Contribution by Lincoln Lee
Lincoln Lee serves as a Director of Global Operations at Dermaesthetics Beverly Hills, Inc. covering 20+ countries and education. He began his career in finance and law, leading him to Asia where he worked internationally as a Director of Operations negotiating contracts and marketing ventures in China, Korea, Vietnam, and Japan. Prior to joining Dermaesthetics, Lincoln worked for various legal and financial institutions in private equity and investment banking, Ministry of Legislation, Republic of Korea, CGV Entertainment, US film industry, and was previously the director of the Beauty MBA Program at Pacific States University, Los Angeles. He also works with MUD, Cinema MakeUp School, Riverside Community College, Santa Barbara City College, Loyola Marymount University, University of San Diego, UCI Medical Center, and various Esthetic and Advanced Esthetic institutions across the world, engaging in skin care topics and legal compliances. He currently sits on various advisory boards for mobile start up technologies, emerging skincare and device companies, and consults for privately held beauty brands. Lincoln currently holds an Executive MBA, JD, LLM and various certificates from Stanford, Thunderbird, and Harvard Business School.
6 Tips To Using Transexamic Acid In Your Skincare Routine
Tranexamic acid can be used in a variety of skincare products, including serums, toners, creams, and masks.
Here are some tips for how to use tranexamic acid in your skincare routine.
1 Start with a patch test: Before using any new skincare product, it’s a good idea to do a patch test first to make sure that you don’t have an allergic reaction or other adverse reaction to the ingredient. Apply a small amount of the product with tranexamic acid to a small area of skin (such as the inside of your wrist or back of your ear) and wait 24 hours to see if any redness, itching, or other irritation occurs.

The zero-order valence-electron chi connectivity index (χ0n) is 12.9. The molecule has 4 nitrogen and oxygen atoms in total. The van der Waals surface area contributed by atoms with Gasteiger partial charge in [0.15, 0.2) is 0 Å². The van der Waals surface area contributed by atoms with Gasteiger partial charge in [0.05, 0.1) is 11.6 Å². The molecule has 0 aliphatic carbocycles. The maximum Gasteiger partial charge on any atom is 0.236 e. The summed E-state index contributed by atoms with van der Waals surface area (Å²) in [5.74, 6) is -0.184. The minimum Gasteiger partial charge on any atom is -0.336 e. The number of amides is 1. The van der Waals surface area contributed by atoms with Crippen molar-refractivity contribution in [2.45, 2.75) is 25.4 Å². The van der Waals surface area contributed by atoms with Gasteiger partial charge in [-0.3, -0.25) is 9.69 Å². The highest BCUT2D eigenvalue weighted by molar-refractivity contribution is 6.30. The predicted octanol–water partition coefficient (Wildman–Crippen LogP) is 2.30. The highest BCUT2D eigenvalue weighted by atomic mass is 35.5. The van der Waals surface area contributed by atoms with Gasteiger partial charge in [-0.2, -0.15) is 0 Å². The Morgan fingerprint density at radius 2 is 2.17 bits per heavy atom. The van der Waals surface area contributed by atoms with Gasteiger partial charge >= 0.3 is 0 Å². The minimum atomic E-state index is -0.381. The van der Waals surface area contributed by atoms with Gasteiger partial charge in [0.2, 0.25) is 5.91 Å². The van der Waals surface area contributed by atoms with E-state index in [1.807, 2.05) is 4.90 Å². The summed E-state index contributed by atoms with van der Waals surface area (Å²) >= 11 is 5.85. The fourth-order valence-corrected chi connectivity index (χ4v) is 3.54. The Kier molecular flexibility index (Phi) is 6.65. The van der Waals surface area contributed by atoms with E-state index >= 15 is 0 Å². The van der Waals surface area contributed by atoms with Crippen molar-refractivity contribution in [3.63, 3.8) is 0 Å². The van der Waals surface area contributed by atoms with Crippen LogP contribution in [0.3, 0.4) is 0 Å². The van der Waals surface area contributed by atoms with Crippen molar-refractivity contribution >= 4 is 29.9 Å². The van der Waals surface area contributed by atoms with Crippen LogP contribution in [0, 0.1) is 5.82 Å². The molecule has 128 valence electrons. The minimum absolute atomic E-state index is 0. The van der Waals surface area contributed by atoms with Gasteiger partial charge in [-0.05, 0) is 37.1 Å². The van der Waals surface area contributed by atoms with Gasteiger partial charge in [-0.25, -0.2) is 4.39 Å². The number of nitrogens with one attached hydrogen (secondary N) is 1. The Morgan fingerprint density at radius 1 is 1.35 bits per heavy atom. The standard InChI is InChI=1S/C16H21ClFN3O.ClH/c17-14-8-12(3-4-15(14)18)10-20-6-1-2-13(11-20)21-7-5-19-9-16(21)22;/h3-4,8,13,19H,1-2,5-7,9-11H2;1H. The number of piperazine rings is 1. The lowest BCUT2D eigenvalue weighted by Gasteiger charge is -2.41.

2 Use as directed: Follow the instructions on the product label or as advised by your skincare professional. Tranexamic acid products typically come in the form of a serum or cream and should be applied to clean, dry skin. You may need to use the product once or twice a day, depending on the formulation.
3 Be patient: It can take several weeks or even months to see the full benefits of tranexamic acid on the skin, especially for hyperpigmentation. Consistent use over time is important for best results.
4 Use sun protection: Tranexamic acid can make the skin more sensitive to sunlight, so it’s important to use a broad-spectrum sunscreen with at least SPF 30 every day, even if you don’t plan on spending much time outdoors.
5 Be cautious with other active ingredients: Tranexamic acid can be used in combination with other active ingredients, but it’s important to be cautious and avoid over-exfoliating or using too many potent ingredients at once, as this can lead to irritation and other skin problems.
6 Consult with a dermatologist: If you have any concerns about using tranexamic acid on your skin, or if you have a history of skin sensitivity or allergies, it’s a good idea to consult with a dermatologist or skincare professional for personalized advice and guidance.